I am always trying to incorporate movement and games into my classroom. It’s difficult for me to come up with games that fit our learning targets, so I reached out to a colleague for some help. Many of you may know Patty Fox, who is the Director of Vocal Music at Logan Fontenelle Middle School, in the Bellevue School District. I’ve had the pleasure of working with Patty on several occasions, and am always amazed at her ability to create fun games that students love, practically out of thin air. I asked Patty to share a few games that she uses in her own classroom.
King or Queen of the Choir: This is a 10-question review game that can be used at any time with little to no preparation. Patty uses a blank powerpoint with clipart and just enters her questions–this is not necessary, however. Patty suggests that you start with easier questions and progress to the more difficult ones at the end of the game. Materials needed are ten review questions covering whatever topic you need to review with students, and a giant crown drawn on a whiteboard, large poster paper, or something similar. This game takes between 5-10 minutes, depending on the speed of delivery. Patty says that students get really involved in the game, and it is a great way to keep older content at the surface of their learning.
Here are the steps for playing:
- Students have a paper numbered 1-10.
- Students write the answer to the 10 questions.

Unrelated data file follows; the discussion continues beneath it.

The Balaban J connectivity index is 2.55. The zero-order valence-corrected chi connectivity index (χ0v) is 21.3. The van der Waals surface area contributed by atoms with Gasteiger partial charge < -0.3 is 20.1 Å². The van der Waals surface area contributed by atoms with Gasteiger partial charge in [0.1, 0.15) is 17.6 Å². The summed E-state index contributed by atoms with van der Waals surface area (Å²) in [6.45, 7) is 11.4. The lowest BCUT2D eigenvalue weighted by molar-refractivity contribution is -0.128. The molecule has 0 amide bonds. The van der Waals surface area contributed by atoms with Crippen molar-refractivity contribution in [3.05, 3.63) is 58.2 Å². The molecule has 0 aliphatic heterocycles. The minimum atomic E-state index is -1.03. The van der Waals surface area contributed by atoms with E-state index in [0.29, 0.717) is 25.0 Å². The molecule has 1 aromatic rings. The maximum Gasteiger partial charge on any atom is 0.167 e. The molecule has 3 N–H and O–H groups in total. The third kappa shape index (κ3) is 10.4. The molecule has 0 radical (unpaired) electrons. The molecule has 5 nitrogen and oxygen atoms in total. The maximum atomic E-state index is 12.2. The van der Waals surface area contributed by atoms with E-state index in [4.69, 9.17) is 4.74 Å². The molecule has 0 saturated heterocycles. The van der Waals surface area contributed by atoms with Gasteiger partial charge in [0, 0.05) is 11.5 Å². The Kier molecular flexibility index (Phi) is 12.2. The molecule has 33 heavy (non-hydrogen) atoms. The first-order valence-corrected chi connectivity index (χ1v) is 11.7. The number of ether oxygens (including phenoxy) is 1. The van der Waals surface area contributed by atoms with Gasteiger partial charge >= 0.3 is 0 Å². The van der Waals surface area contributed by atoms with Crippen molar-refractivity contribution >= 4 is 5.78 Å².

- After all 10 answers are written down, everyone stands.
- Read the answers out loud. Students with incorrect answers have to sit down and are ‘out’.
- The last person standing or any student with all 10 correct is the “king” or “queen” of the choir and they get to sign their name in the crown.
There are several variations that can be used for this game. Patty likes to keep track of who wins, accumulating their victories throughout the semester with an acknowledgement at the end of the term.You can make a different crown for each game, or leave up the original crown and add stars to names for additional wins.
Rhythm Groups Game: This is a game that helps reinforce beats per measure and time signature. Materials needed are cards with a one beat note or rest symbol on the front, such as two eighth notes, a quarter rest, etc. Each student gets a card. This is an easy and high-energy game.
Here are the steps for playing:
- Students walk around the room holding their ards.
- Teacher calls out a number of beats or a time signature.
- Students have 15 seconds to make a group with that many beats and sit down.
- Any group with too many or too few beats is out. Students who don’t find a group within 15 seconds are out.
Patty says that she usually plays this game for about 5 minutes, although it can be played for any length of time.
Variation: If you don’t want students to sit out, they can keep track of their score by writing on a whiteboard or piece of paper. Another variation of this game is to dictate specific rhythms to students and have them create that rhythm in their group.
I have used the Rhythm Group Game with my students, and it has really helped their rhythm reading and listening skills. If I have a specific set of rhythms in mind, I will assign certain notes/rests to students to make sure that each group can create the dictated rhythm.